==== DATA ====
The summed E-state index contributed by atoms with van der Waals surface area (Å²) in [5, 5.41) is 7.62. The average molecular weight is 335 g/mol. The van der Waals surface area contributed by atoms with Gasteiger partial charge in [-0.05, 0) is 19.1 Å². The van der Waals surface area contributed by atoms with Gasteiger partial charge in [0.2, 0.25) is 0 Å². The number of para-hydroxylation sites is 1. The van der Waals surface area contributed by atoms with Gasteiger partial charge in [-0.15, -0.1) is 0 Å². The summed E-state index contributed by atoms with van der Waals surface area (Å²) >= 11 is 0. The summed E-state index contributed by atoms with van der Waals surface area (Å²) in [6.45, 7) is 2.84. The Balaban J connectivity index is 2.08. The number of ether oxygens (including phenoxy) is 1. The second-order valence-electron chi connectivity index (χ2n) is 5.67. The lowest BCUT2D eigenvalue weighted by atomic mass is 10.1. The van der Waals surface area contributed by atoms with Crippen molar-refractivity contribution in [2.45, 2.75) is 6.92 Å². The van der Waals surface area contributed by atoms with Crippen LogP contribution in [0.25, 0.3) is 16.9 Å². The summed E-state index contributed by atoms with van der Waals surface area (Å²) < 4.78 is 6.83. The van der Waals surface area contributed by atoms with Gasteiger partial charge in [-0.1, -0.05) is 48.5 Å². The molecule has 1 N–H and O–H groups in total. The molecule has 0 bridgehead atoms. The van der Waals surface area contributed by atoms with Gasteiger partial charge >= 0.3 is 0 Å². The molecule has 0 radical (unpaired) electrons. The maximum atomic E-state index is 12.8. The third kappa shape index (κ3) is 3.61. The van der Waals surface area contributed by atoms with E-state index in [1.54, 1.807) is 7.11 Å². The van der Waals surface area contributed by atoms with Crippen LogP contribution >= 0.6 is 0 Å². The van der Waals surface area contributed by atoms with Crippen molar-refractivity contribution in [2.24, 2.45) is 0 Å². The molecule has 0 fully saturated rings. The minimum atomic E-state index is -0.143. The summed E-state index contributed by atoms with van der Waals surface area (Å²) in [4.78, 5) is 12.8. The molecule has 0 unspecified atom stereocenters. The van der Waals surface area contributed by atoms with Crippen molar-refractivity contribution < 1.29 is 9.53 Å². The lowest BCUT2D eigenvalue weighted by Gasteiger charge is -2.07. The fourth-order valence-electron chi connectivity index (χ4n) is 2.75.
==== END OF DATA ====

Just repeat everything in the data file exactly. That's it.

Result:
The summed E-state index contributed by atoms with van der Waals surface area (Å²) in [5, 5.41) is 7.62. The average molecular weight is 335 g/mol. The van der Waals surface area contributed by atoms with Gasteiger partial charge in [-0.05, 0) is 19.1 Å². The van der Waals surface area contributed by atoms with Gasteiger partial charge in [0.2, 0.25) is 0 Å². The number of para-hydroxylation sites is 1. The van der Waals surface area contributed by atoms with Gasteiger partial charge in [-0.15, -0.1) is 0 Å². The summed E-state index contributed by atoms with van der Waals surface area (Å²) >= 11 is 0. The summed E-state index contributed by atoms with van der Waals surface area (Å²) in [6.45, 7) is 2.84. The Balaban J connectivity index is 2.08. The number of ether oxygens (including phenoxy) is 1. The second-order valence-electron chi connectivity index (χ2n) is 5.67. The lowest BCUT2D eigenvalue weighted by atomic mass is 10.1. The van der Waals surface area contributed by atoms with Crippen molar-refractivity contribution in [2.45, 2.75) is 6.92 Å². The van der Waals surface area contributed by atoms with Crippen LogP contribution in [0.25, 0.3) is 16.9 Å². The summed E-state index contributed by atoms with van der Waals surface area (Å²) < 4.78 is 6.83. The van der Waals surface area contributed by atoms with Gasteiger partial charge in [-0.1, -0.05) is 48.5 Å². The molecule has 1 N–H and O–H groups in total. The molecule has 0 bridgehead atoms. The van der Waals surface area contributed by atoms with Gasteiger partial charge >= 0.3 is 0 Å². The molecule has 0 radical (unpaired) electrons. The maximum atomic E-state index is 12.8. The third kappa shape index (κ3) is 3.61. The van der Waals surface area contributed by atoms with E-state index in [1.54, 1.807) is 7.11 Å². The van der Waals surface area contributed by atoms with Crippen LogP contribution >= 0.6 is 0 Å². The van der Waals surface area contributed by atoms with Crippen molar-refractivity contribution in [2.24, 2.45) is 0 Å². The molecule has 0 fully saturated rings. The minimum atomic E-state index is -0.143. The summed E-state index contributed by atoms with van der Waals surface area (Å²) in [4.78, 5) is 12.8. The molecule has 0 unspecified atom stereocenters. The van der Waals surface area contributed by atoms with Crippen molar-refractivity contribution < 1.29 is 9.53 Å². The lowest BCUT2D eigenvalue weighted by Gasteiger charge is -2.07. The fourth-order valence-electron chi connectivity index (χ4n) is 2.75.